I am currently making a brick breaker game (for fun). I have my bat and ball interacting but I'm having a slight problem angling the ball when it hits certain areas of the bat.
Currently my ball is in a loop and adds +\- 1 to the X axis, +\-1 to the Y axis and repaints the ball in a direction accordingly. That's fine and it works. But the problem is, this method limits me to 8 directions, which isn't enough.
I've tried +/-2 to add different angles but the problem is that it visually looks as though the ball speed has increased.
Does anybody have any suggestions? Maybe the only option is the trig' route :eek:
Thanks in advance
It looks like it's moving faster because it is. Originally it was moving 1 pixel, now it's moving 2 so it is going twice as fast in that direction. I'd imagine to get it more realistic you are going to have to use math and figure which angle it hit the bat at and find a new angle it should come off at. Others may have more advice. I do believe that the more you want it to be able to vary the more math is going to be required.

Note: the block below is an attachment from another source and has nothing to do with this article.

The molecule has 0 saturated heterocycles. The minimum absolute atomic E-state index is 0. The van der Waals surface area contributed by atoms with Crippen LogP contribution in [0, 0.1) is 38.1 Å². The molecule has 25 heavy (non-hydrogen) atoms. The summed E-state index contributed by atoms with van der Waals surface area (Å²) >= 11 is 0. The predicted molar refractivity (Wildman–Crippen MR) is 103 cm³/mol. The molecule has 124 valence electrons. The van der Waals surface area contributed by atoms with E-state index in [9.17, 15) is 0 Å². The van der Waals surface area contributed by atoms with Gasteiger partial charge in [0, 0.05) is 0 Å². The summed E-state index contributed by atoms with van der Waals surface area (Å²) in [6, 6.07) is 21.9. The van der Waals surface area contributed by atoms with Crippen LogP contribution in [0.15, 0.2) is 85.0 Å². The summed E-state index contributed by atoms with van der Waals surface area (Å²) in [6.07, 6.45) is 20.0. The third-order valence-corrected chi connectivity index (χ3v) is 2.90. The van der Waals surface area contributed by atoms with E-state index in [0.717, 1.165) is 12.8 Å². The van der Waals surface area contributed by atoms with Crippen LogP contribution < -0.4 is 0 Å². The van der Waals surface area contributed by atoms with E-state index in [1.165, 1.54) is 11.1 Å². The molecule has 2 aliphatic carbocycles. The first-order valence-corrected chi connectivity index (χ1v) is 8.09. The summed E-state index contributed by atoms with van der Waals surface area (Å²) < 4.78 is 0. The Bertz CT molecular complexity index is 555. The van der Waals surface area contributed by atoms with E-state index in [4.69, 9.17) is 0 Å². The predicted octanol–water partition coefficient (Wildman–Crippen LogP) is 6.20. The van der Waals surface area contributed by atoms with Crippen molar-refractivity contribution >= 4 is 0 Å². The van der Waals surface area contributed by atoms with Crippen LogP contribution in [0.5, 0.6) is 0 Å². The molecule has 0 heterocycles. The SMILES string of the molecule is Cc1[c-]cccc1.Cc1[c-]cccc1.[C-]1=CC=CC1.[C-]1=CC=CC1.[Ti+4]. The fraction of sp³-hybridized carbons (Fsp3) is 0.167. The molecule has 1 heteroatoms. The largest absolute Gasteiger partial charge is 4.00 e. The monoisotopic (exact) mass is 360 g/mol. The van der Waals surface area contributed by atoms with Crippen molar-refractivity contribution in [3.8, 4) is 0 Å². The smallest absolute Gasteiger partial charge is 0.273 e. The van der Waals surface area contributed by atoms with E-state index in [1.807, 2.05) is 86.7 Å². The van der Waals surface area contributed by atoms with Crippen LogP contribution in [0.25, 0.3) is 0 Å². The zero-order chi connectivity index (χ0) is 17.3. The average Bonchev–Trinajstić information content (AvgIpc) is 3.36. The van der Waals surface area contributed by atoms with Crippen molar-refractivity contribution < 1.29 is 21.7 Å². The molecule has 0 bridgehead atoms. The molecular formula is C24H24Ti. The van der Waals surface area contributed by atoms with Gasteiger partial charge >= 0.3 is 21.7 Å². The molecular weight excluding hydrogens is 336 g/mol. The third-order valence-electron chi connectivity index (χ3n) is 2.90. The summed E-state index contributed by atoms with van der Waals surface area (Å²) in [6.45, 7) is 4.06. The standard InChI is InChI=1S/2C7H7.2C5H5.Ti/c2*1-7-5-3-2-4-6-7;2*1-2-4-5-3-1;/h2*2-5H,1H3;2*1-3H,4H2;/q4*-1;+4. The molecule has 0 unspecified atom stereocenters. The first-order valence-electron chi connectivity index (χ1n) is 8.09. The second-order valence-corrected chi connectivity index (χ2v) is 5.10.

Yes I know that, but to other users it would appear to be going faster (sorry if i didnt explain myself, its late)
I guess the only option is maths.
Thankfully the math shouldn't be too hard. If you know the circle and the angle you can find a point quite easily.
In the painting routine, cast the Graphics to Graphics2D and you can draw(...) Shapes like Ellipse2D.Double, Rectangle2D.Double etc. See the documentation for Shape to get a list of the implementing classes.
Don't forget to set an appropriate RenderingHint to take advantage of anti-aliasing, which will improve the sub-pixel rendering at a minor cost of reduced sharpness (hardly noticeable except if you're really looking for it).
That way, you're not limited to integer displacements.
Originally Posted by mahoomerry
Thanks for the responses. I had a feeling initially trig was going to be involved but thought I'd managed to think of a work around, obviously not!